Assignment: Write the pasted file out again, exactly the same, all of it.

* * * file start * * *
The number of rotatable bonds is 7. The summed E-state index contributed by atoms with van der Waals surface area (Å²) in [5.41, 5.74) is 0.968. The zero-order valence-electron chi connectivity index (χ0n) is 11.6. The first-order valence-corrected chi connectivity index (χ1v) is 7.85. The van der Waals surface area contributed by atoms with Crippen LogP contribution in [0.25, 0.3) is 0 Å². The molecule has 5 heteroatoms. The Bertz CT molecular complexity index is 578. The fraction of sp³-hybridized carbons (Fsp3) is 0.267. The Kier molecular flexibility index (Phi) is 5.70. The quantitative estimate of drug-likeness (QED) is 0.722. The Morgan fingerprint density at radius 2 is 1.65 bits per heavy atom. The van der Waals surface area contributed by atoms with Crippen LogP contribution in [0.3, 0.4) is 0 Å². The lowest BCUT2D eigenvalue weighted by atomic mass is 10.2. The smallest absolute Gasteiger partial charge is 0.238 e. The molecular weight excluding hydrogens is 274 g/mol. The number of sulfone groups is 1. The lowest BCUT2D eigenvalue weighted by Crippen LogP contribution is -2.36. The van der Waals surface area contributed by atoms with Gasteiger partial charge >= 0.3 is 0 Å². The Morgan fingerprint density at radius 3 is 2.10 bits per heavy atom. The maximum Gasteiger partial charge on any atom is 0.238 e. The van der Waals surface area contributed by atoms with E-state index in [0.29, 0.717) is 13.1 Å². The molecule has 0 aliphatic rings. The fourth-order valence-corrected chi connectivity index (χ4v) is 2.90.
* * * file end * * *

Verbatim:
The number of rotatable bonds is 7. The summed E-state index contributed by atoms with van der Waals surface area (Å²) in [5.41, 5.74) is 0.968. The zero-order valence-electron chi connectivity index (χ0n) is 11.6. The first-order valence-corrected chi connectivity index (χ1v) is 7.85. The van der Waals surface area contributed by atoms with Crippen LogP contribution in [0.25, 0.3) is 0 Å². The molecule has 5 heteroatoms. The Bertz CT molecular complexity index is 578. The fraction of sp³-hybridized carbons (Fsp3) is 0.267. The Kier molecular flexibility index (Phi) is 5.70. The quantitative estimate of drug-likeness (QED) is 0.722. The Morgan fingerprint density at radius 2 is 1.65 bits per heavy atom. The van der Waals surface area contributed by atoms with Crippen LogP contribution in [0.3, 0.4) is 0 Å². The lowest BCUT2D eigenvalue weighted by atomic mass is 10.2. The smallest absolute Gasteiger partial charge is 0.238 e. The molecular weight excluding hydrogens is 274 g/mol. The number of sulfone groups is 1. The lowest BCUT2D eigenvalue weighted by Crippen LogP contribution is -2.36. The van der Waals surface area contributed by atoms with Gasteiger partial charge >= 0.3 is 0 Å². The Morgan fingerprint density at radius 3 is 2.10 bits per heavy atom. The maximum Gasteiger partial charge on any atom is 0.238 e. The van der Waals surface area contributed by atoms with E-state index in [0.29, 0.717) is 13.1 Å². The molecule has 0 aliphatic rings. The fourth-order valence-corrected chi connectivity index (χ4v) is 2.90.